The emperor had only children very young. His brother Achmet, che lawful heir to the throne, was guarded in the seraglio of Adrianople'; for the heirs to the empire had for a long time paft been carried about with the emperor. The mufti, the grand vizier, and Caracach Mehemet, wrote to prince Achmet, that Mustapha
L.C. 1702. having rendered himself unworthy to reign, all Heg.1114.
the hopes of the good Mussulmen centred in
's him ; that he was the only one of his family in palichernet to a situation to govern and avenge the Turks; that invite him it was the general wish that he should be placed the throne. on the throne; and that he must yield to circumis inter- stances and the cry of the nation. As this letter carried to was sent openly, it could not fail of being interMustapha.
cepted. It is supposed that the rebels had expected it; that an ancient respect for the sea raglio and the blood of their master having prevented them from forcing this venerated place to signify to Mustapha his depoftion, they thought that the feeble emperor, being destitute of the means to maintain himself on the throne, would descend from it himself, and spare them the crime of attempting his life or liberty. If this were their expectation, they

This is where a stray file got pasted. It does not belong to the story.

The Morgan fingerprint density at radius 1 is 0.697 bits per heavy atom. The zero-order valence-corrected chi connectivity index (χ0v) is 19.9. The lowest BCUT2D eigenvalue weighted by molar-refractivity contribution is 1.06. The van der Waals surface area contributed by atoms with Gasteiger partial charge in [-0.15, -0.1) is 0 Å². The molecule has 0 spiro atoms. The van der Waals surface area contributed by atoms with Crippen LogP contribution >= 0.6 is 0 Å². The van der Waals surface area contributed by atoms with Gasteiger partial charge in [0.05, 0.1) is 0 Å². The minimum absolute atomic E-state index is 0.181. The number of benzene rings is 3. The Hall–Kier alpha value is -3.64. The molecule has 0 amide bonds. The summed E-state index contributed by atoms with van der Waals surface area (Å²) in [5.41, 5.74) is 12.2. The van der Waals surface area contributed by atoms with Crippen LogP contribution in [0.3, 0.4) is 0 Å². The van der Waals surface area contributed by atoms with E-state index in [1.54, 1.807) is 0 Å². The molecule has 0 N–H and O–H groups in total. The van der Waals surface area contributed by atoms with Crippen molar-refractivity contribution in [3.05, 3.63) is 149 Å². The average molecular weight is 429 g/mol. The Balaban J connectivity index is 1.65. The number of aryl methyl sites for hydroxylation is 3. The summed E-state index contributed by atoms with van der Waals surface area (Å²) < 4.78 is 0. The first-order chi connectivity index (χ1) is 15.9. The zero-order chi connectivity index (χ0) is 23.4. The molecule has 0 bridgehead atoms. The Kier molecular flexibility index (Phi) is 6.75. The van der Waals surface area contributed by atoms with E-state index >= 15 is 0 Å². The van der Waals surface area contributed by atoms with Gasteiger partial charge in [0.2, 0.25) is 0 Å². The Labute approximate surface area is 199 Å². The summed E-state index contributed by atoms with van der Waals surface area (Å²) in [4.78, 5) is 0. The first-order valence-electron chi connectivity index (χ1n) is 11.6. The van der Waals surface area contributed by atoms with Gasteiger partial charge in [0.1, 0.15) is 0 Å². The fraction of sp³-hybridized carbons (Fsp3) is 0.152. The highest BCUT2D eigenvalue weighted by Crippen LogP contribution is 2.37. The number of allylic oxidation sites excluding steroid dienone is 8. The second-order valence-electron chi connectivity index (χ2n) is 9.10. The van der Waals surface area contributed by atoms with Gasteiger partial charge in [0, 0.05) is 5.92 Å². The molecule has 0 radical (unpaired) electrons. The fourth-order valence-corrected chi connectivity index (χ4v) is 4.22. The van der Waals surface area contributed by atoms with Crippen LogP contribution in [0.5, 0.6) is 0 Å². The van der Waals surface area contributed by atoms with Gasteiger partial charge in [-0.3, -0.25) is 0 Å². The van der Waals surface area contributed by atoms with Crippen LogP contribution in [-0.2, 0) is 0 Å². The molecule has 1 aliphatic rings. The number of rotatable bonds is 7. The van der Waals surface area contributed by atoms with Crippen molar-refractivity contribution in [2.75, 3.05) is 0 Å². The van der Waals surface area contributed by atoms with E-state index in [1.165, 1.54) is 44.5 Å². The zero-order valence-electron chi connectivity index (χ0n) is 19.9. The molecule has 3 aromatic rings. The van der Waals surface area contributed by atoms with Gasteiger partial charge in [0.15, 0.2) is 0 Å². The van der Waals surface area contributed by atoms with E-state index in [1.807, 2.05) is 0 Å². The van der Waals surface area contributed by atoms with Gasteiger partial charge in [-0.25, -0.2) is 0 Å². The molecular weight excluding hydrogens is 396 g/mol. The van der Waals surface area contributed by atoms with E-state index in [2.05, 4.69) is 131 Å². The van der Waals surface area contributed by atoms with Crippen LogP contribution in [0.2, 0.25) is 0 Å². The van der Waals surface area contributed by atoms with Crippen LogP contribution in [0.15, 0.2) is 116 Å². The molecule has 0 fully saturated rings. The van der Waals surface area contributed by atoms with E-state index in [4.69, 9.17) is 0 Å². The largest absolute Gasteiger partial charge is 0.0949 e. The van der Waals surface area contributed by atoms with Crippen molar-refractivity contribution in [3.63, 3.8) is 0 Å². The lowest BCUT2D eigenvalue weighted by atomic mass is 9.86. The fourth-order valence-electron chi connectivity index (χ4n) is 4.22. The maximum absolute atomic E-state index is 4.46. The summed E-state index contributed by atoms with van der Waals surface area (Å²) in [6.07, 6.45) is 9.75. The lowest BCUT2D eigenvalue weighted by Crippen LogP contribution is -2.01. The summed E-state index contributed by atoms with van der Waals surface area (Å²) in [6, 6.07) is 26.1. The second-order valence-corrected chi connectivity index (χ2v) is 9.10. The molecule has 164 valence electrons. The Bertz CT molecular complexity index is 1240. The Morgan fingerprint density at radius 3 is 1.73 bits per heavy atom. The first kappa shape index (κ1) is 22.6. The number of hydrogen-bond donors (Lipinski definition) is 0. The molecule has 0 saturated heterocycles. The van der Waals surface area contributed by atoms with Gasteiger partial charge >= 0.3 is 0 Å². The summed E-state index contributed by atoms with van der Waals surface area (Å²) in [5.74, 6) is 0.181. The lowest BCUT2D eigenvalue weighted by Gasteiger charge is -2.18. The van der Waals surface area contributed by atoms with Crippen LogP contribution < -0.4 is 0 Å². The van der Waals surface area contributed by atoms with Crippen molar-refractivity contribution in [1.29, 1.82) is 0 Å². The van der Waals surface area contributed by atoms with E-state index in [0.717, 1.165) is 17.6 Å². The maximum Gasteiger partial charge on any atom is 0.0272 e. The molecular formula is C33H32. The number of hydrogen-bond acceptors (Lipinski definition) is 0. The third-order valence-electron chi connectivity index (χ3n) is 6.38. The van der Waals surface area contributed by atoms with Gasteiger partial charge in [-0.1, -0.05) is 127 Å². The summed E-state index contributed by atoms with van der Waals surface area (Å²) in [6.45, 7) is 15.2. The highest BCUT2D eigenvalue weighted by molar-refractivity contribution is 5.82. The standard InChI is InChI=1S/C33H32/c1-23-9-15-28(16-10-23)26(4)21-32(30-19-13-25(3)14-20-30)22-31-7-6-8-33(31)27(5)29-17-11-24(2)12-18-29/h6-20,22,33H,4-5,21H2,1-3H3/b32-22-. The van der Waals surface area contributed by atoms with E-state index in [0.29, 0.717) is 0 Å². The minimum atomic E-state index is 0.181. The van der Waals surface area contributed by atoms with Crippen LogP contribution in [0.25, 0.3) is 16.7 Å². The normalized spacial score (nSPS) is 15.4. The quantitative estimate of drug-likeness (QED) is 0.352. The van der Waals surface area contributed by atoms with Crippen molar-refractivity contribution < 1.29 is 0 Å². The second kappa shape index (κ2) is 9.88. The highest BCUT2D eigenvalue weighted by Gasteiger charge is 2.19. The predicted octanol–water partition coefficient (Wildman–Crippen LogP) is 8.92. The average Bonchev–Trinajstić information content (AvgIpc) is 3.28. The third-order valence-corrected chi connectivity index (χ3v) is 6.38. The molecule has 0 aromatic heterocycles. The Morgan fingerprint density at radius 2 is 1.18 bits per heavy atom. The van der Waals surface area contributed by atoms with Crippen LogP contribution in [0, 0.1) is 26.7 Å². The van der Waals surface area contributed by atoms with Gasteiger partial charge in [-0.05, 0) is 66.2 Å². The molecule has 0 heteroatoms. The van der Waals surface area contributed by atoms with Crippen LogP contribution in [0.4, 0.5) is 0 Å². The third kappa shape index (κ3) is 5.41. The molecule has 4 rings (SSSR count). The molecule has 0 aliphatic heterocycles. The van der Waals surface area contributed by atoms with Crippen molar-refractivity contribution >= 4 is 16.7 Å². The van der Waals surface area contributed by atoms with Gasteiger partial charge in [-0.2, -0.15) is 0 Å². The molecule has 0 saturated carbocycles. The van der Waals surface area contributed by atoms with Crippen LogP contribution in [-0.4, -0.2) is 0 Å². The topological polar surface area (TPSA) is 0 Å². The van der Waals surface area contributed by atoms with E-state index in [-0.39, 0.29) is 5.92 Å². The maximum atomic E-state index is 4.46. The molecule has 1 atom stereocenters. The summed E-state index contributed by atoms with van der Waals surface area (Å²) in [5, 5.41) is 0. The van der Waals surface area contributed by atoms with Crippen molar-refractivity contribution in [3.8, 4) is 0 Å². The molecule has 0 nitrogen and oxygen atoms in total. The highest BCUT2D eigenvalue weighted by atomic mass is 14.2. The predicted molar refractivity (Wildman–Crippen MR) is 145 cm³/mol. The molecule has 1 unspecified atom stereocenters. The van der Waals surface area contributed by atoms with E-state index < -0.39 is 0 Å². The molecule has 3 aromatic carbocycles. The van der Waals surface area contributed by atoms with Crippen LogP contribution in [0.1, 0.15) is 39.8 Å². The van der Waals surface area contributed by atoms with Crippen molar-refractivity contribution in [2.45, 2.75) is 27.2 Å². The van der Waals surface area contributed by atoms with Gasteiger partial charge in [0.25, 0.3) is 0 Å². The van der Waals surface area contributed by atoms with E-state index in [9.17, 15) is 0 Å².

were not deceived. Mustapha had no sooner He goes to read the letter addressed to his brother, than he Achmet and refigns ran to his apartment to carry it him, and, after the fceptre to him. an affectionate embrace, he said to him: “ Since
“ Heaven will have it so, mount in my place " on the throne of our ancestors; remember, “ that, whilst I was your master, I treated « you kindly; you are going to be the lawful “ sovereign, lince I relign all my right to you. “ But don't forget that your elevation is the “ work of some rebels, who will soon treat “ you in the same manner, if you leave their " crime unpunished.” After these words, he
begged his brother to repair to the divan cham- J.C. 17021 ber, and remained himself in the apartment which that prince quitted. Thus was terminated, the 24th of August, this revolution, which had lasted since the month of May. Mustapha descended from the throne, aged forty years, after having reigned seven. The beginning of his reign had given great hopes; but in a little time he apa peared very different from himself. The blind confidence which he devoted to the mufti Fezula enervated his faculties, destroyed his understanding, and made a feeble, timid monarch of a prince who had at first appeared sage and magnanimous. Mustapha died of a dropfy the year after his deposition.